NEWPORT — Kenneth Rickard, the elderly Newport man who allegedly shot at his caregiver will not stand trial on criminal charges after he was deemed incompetent.
Now prosecutors want a hearing to determine how much of a danger Rickard, 81, of 105 Springfield Road, presents to the community at large. Rickard has been held since the July 1 shooting, first in the Sullivan County House of Corrections, and later at the Sullivan County Nursing Home, both in Unity.
Under the terms of an agreement recently filed in the Sullivan Superior Court in Newport, that hearing to determine his dangerousness will take place sometime next month.
Rickard is accused of shooting at the woman who he reportedly kept living in his basement, paying her in cigarettes and beer to be his caregiver, according to the affidavit filed in the case.
“Kiss me goodbye,” Kenneth Rickard reportedly said to his wife, Nancy Rickard, on July 1 before he headed out to his car where he confronted the caregiver about her love life, according to the affidavit.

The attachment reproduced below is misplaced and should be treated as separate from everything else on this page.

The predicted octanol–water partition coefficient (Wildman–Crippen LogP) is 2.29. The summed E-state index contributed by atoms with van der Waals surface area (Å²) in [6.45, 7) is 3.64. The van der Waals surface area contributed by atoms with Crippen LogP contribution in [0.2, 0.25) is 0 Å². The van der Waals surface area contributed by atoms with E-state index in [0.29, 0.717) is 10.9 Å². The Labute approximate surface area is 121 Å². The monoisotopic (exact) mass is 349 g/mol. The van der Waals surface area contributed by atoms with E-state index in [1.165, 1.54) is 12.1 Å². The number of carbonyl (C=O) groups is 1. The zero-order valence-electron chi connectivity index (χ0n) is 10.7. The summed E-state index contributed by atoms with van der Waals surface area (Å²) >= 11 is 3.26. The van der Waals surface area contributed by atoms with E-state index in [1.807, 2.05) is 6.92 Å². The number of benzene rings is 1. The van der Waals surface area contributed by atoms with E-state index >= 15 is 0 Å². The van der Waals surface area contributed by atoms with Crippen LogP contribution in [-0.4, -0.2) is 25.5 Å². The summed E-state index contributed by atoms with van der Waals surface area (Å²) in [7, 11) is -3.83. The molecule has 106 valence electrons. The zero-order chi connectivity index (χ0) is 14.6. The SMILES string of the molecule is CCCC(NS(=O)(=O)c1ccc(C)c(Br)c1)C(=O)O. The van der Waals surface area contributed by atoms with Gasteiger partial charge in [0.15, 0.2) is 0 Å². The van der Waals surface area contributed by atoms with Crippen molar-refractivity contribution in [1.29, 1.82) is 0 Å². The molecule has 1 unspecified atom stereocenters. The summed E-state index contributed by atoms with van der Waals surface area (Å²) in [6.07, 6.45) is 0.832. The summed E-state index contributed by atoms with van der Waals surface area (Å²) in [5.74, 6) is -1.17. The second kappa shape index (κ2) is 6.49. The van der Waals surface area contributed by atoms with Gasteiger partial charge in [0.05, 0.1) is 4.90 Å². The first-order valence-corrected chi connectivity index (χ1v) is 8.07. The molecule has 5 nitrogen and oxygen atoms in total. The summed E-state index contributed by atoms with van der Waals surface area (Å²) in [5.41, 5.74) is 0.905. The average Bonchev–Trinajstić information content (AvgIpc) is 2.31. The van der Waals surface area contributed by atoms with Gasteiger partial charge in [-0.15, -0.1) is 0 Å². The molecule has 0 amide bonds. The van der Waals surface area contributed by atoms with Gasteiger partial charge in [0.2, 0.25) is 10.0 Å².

Nancy Rickard told police the woman had been living with them for four years. Nancy Rickard was unhappy with the arrangement, according to the affidavit.
According to Newport police, the woman accused Kenneth Rickard of sexual assault in December of 2018. That case stalled when the woman stopped cooperating with police, according to the affidavit.
On the morning of the alleged shooting, Kenneth Rickard reportedly pulled a .25 caliber pistol out of the glove compartment of his car, and accused the woman, in the driver’s seat, of having a boyfriend, according to the affidavit. She ran and he fired the gun, according to the affidavit. Nancy Rickard, in a wheelchair, confronted her husband, who was by this time in a scooter in the driveway. He allegedly fired again at the woman before the gun jammed and his wife took it away following a brief struggle, according to the affidavit.
Nancy Rickard hid the gun until police arrived, the affidavit states.
Kenneth Rickard was moved out of the jail last year after his attorney, Gary Apfel, raised concerns about his physical and mental health. After he improved enough in the county nursing home to be able to communicate with his attorney, Apfel wrote in a motion to the court stating that Rickard showed signs of delusion.
In Apfel’s motion, which was filed as a public document before it was sealed, the attorney states that Rickard told him several untrue things about the alleged victim, and he told Apfel that Rickard was getting a divorce from his wife, all of these statements being untrue, Apfel wrote.
“If Mr. Rickard is actively delusional about (the alleged victim) he cannot meaningfully communicate about what (she) did or did not do,” Apfel wrote.